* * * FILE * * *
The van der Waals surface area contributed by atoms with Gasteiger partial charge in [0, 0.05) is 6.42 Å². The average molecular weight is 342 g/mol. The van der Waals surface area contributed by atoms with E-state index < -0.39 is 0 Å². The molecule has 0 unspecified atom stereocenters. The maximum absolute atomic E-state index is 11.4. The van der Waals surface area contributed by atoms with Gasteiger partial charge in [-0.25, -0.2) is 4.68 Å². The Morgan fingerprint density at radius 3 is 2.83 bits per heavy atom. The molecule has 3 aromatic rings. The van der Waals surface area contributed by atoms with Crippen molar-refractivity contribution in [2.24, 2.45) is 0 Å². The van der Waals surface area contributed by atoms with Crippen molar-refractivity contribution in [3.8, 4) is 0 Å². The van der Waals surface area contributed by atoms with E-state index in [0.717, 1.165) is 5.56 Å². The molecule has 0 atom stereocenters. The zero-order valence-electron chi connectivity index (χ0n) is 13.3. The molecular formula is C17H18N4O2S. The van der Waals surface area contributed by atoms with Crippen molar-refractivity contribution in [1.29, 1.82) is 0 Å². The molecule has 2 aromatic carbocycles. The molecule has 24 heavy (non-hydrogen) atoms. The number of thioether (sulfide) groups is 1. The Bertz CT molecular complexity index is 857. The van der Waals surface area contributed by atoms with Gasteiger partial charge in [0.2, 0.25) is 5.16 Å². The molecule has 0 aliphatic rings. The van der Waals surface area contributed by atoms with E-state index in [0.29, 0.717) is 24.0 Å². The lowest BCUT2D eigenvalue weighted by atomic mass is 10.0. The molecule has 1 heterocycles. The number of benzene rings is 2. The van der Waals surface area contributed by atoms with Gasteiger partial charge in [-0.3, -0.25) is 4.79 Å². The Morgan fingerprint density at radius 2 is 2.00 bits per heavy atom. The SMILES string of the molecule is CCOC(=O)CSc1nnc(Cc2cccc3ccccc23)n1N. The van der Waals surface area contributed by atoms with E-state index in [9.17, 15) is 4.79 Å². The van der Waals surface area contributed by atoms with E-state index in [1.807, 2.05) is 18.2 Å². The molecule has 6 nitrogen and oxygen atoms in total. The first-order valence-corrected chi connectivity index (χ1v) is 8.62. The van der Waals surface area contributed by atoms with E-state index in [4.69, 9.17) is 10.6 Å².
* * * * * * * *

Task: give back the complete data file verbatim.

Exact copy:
The van der Waals surface area contributed by atoms with Gasteiger partial charge in [0, 0.05) is 6.42 Å². The average molecular weight is 342 g/mol. The van der Waals surface area contributed by atoms with E-state index < -0.39 is 0 Å². The molecule has 0 unspecified atom stereocenters. The maximum absolute atomic E-state index is 11.4. The van der Waals surface area contributed by atoms with Gasteiger partial charge in [-0.25, -0.2) is 4.68 Å². The Morgan fingerprint density at radius 3 is 2.83 bits per heavy atom. The molecule has 3 aromatic rings. The van der Waals surface area contributed by atoms with Crippen molar-refractivity contribution in [2.24, 2.45) is 0 Å². The van der Waals surface area contributed by atoms with Crippen molar-refractivity contribution in [3.8, 4) is 0 Å². The van der Waals surface area contributed by atoms with E-state index in [0.717, 1.165) is 5.56 Å². The molecule has 0 atom stereocenters. The zero-order valence-electron chi connectivity index (χ0n) is 13.3. The molecular formula is C17H18N4O2S. The van der Waals surface area contributed by atoms with Crippen molar-refractivity contribution in [1.29, 1.82) is 0 Å². The molecule has 2 aromatic carbocycles. The molecule has 24 heavy (non-hydrogen) atoms. The number of thioether (sulfide) groups is 1. The Bertz CT molecular complexity index is 857. The van der Waals surface area contributed by atoms with Gasteiger partial charge in [0.2, 0.25) is 5.16 Å². The molecule has 0 aliphatic rings. The van der Waals surface area contributed by atoms with E-state index in [0.29, 0.717) is 24.0 Å². The lowest BCUT2D eigenvalue weighted by atomic mass is 10.0. The molecule has 1 heterocycles. The number of benzene rings is 2. The van der Waals surface area contributed by atoms with Gasteiger partial charge in [-0.3, -0.25) is 4.79 Å². The Morgan fingerprint density at radius 2 is 2.00 bits per heavy atom. The SMILES string of the molecule is CCOC(=O)CSc1nnc(Cc2cccc3ccccc23)n1N. The van der Waals surface area contributed by atoms with E-state index in [9.17, 15) is 4.79 Å². The van der Waals surface area contributed by atoms with E-state index in [1.807, 2.05) is 18.2 Å². The molecule has 6 nitrogen and oxygen atoms in total. The first-order valence-corrected chi connectivity index (χ1v) is 8.62. The van der Waals surface area contributed by atoms with E-state index in [4.69, 9.17) is 10.6 Å².